This Post features one of many fossil oysters that I have picked up on the beach over the years because they were in some way unusual and because of my interest in the variation in oyster shells from both present day populations and from samples of oyster shell from archaeological excavations.
I am particularly interested in the range of sizes, shapes, and the evidence for both encrusting or infesting epibiont organisms. These features reflect the variability in a species which can be a response to the immediate natural environment of the oyster during life and the effect of taphonomic processes (things that happen to the shell after the death of the animal) on the appearance of the shell, whether it be fossil, archaeological or recent in origin.
The paired shells of the oyster in this specimen from Ringstead Bay in Dorset, UK, were still together in situ. There was very little internal space between the right and left valve – as is typical for the species which is Deltoideum (Liostrea) delta. It is a common find in the Kimmeridge Clay of the Jurassic Period that outcrops on the beach. The left valve had another broken oyster shell attached to it externally. This would have been the substrate on which the spat oyster had originally settled.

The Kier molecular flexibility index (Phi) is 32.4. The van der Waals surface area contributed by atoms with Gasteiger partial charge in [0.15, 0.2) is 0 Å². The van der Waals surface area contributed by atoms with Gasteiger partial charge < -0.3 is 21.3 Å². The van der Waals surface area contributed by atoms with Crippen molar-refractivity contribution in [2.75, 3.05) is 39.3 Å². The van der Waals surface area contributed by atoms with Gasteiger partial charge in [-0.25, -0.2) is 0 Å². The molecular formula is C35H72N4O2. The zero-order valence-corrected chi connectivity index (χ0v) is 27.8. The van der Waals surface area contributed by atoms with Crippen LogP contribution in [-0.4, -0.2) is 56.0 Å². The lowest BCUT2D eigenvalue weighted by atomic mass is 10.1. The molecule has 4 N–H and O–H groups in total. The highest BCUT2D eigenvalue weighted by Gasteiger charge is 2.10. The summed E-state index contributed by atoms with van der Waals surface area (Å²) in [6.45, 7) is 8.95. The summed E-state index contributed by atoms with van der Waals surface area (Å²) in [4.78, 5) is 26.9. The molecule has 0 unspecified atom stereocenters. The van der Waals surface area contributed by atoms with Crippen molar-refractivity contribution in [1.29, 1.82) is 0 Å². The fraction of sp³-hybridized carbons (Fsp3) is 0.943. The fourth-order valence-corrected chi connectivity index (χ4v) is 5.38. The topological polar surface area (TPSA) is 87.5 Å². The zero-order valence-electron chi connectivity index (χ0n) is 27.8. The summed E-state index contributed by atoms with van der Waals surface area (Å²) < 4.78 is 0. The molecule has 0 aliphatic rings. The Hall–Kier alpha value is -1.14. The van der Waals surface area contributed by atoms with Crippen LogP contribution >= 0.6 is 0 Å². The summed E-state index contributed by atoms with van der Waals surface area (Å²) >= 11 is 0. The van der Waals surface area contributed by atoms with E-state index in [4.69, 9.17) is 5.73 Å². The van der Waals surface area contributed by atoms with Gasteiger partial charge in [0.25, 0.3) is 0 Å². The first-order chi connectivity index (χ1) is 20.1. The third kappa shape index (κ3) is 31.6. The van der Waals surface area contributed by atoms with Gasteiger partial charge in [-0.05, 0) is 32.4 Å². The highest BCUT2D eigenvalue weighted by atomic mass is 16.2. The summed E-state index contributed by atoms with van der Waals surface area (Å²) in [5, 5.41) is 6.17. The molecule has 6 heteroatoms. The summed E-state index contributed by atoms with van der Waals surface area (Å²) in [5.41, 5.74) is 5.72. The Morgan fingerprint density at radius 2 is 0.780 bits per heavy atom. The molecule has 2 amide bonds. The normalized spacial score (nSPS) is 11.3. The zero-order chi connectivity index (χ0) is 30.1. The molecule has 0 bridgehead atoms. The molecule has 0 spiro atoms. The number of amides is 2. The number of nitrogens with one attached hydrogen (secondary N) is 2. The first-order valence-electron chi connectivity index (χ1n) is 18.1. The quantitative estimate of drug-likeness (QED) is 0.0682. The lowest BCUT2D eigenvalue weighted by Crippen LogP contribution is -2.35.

On opening and separating the two valves, it was possible to examine the hinge or ligament area. The ‘scar’ where the flexible ligament had conected the two shells showed many growth lines indicating some age had been achieved prior to death. Petrified material attached to the ligament scar, fragments on both valves but more noticeable on the left valve, could be the fossilised remains of the ligament itself.
COPYRIGHT JESSICA WINDER 2013
All Rights Reserved